Are supercomputers practical for Deep Learning applications? Over at the Allinea Blog, Mark O’Connor writes that a recent experiment with machine learning optimization on the Archer supercomputer shows that relatively simple models run at sufficiently large scale can readily outperform more complex but less scalable models.
I needed high performance computing expertise to see that the performance was limited by workload imbalance between the nodes triggered by late senders. I combined that with domain expertise in playing Pong to reach the insight that source of the imbalance could be eliminated without harming the model’s performance (it’s better to have a few learners lose a reward signal than a lot of learners sitting idle). This dynamic between HPC expertise and domain expertise is central to both the established world of scientific computing and to the newer world of deep learning. The reason Allinea focuses on making tools that researchers and HPC experts alike can use is precisely to enable this kind of insight in domains a lot more complex than Atari Pong. In fields from climate modeling through natural language processing to real honest-to-God rocket science teams of people work together and tools that help them communicate effectively about correctness and performance are, well, they’re pretty neat.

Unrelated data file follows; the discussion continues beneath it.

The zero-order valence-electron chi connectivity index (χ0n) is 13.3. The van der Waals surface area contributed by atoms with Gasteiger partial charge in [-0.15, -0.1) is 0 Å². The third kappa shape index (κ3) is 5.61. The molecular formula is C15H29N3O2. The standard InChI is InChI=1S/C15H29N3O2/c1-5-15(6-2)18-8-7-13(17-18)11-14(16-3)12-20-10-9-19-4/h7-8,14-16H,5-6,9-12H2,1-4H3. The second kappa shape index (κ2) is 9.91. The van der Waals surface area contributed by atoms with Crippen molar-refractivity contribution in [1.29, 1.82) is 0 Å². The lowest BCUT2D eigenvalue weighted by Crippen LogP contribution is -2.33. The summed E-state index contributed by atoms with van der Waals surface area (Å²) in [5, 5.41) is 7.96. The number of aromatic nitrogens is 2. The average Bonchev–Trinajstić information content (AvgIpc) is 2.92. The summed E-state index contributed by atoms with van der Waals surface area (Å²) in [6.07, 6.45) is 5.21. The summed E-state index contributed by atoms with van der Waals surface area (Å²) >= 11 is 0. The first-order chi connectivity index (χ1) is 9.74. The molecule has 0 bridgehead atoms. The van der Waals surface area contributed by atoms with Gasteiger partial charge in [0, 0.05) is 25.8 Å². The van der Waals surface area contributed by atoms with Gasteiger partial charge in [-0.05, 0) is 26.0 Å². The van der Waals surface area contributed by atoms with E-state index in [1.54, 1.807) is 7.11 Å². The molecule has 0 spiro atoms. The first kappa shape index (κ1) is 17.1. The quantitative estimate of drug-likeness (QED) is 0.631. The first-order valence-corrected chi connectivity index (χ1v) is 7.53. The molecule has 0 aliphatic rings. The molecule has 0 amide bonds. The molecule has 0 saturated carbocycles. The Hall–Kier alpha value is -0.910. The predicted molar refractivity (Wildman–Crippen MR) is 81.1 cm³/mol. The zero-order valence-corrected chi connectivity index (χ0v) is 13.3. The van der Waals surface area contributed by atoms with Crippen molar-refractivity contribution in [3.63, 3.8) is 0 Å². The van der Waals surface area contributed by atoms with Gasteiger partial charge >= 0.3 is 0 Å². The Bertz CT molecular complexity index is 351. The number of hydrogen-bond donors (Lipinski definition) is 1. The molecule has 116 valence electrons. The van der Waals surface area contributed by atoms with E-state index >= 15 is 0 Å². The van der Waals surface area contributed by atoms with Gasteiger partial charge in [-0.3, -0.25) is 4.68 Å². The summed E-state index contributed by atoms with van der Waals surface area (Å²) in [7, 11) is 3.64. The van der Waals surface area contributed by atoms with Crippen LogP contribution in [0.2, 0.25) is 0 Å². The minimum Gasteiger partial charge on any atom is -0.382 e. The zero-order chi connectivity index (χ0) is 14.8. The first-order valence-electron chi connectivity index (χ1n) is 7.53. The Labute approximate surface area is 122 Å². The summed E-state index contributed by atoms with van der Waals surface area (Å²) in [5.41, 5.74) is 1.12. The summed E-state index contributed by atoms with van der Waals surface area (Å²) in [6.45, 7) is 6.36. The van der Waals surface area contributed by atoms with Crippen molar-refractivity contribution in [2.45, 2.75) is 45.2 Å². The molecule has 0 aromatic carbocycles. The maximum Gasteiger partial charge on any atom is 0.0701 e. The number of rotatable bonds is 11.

While the objective was to teach a machine how to play Pong, O’Connor says that the implications are very exciting for the HPC Community.
These remain open and interesting research questions of importance to AI in general because it’s clear that deep learning is going multi-node at very large scale. Google has been training single models on 500+ nodes on their proprietary infrastructure for some time in order to reduce the wall-clock training time and give their researchers an edge in innovating and finding better models. OpenAI have shared their infrastructure for scaling to hundreds of nodes on EC2. In the open science world, anyone running a HPC cluster can expect to see a surge in the number of people wanting to run deep learning workloads over the coming months.